Avignon’s Palais des Papes
It’s hard to believe that popes once lived here. That thought ran through my mind as we made our way through the nearly dilapidated door that led us behind the walls of Palais des Papes, one of the key places of interest that lures travelers like us to Avignon.
My disbelief wasn’t incited by the palace’s opulence; there aren’t any significant vestiges of rococo adornments, lavish furniture, or over-the-top works of art left from the palace’s glory days when it housed the popes.
It’s just that Palais des Papes is overwhelmingly massive, and once inside the palace’s walls, when looking upward, you can’t help but feel small.
Taking up nearly 120,000 square feet, Palais des Papes is Europe’s largest Gothic palace, and its immensity is accented by its towering, impenetrable walls. Palais des Papes is comprised of two distinct sections, Palais Vieux (Old Palace) and Palais Neuf (New Palace), the former of which was heavily fortified to protect the structure from attack.
Although the bishops of Avignon once lived on the site, Pope Clement V made a home for himself at Palais des Papes after escaping the violence in Rome that erupted upon his election in 1305. For nearly 70 years from 1309 to 1377, a period often referred to as the Avignon Papacy, Pope Clement V and his successors called Palais des Papes home.
Under the direction of Pope Clement VI, the palace was expanded to form what’s now known as the New Palace which includes the Grand Chapel where the popes worshiped. I was instantly drawn to this large, nearly empty room because of its high ceilings and beautiful arches.
Once the political climate in Rome cooled down, the popes decided that the papacy should be seated where St. Peter is buried, prompting their return to Rome in 1377. Thereafter, the palace underwent hard times as it was occupied by antipapal rebels for several years despite remaining under papal control.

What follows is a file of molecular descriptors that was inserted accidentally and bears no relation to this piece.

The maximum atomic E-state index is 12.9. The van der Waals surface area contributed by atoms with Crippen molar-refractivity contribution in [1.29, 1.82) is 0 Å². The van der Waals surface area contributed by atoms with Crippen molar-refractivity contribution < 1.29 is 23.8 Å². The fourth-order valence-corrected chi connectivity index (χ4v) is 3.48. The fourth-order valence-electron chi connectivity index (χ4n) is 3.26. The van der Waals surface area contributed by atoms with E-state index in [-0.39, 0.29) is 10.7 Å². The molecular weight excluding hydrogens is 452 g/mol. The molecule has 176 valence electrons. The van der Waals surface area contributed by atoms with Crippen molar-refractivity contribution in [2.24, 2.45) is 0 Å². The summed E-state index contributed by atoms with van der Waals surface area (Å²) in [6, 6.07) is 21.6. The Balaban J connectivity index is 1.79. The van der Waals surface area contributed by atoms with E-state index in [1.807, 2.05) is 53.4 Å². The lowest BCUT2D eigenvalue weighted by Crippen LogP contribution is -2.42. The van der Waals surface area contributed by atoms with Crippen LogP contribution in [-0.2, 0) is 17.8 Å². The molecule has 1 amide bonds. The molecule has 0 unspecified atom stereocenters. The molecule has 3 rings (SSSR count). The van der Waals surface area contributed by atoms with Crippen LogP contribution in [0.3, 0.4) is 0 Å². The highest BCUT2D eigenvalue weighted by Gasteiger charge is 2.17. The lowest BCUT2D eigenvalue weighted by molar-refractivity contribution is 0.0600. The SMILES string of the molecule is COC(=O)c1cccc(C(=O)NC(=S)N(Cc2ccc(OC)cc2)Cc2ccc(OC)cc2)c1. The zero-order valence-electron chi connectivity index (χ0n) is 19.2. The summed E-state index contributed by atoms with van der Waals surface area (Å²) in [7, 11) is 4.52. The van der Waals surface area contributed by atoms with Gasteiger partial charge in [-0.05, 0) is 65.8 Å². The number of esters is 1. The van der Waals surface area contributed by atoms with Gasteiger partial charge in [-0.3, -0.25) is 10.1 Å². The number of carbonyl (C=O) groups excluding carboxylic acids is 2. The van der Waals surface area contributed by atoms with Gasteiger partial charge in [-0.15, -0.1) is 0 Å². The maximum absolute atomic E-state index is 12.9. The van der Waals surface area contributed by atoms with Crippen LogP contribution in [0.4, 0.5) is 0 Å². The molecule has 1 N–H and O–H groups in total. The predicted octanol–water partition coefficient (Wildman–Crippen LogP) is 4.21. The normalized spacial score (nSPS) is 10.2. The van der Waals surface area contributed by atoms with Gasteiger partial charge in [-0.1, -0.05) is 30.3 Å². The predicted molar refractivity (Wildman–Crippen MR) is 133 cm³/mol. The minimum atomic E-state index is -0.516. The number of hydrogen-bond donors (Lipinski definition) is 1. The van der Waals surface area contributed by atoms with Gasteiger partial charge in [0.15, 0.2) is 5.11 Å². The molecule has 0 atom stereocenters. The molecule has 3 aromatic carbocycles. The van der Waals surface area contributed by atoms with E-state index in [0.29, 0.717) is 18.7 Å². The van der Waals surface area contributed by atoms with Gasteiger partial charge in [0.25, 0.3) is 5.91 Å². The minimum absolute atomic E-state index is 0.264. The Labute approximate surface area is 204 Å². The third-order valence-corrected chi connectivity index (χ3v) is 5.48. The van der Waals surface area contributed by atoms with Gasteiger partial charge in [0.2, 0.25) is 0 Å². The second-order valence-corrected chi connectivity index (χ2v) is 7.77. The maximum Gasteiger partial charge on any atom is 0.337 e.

Palais des Papes’ physical condition worsened when it underwent a five year siege in 1398 and again when it was seized during the French Revolution and subsequently used as a military garrison and prison.
Restorations didn’t start until 1906 when Palais des Papes was vacated and converted to a national museum.
These days, Palais des Papes is a UNESCO World Heritage Site that’s one of the most visited attractions in France. The palace’s courtyard serves as a performance venue for the Festival d’Avignon each July, and the palace is also the home base for the International Centre of Congress which hosts several events each year.
While one could while away an entire afternoon people watching and shooting the breeze outside of Palais des Papes, visitors to Avignon would be remiss if they didn’t venture inside the palace’s walls for a closer look at where the popes once called home.
Tickets start from €11/person; tours start from €24.50/person. Visit the palace’s booking page for more details.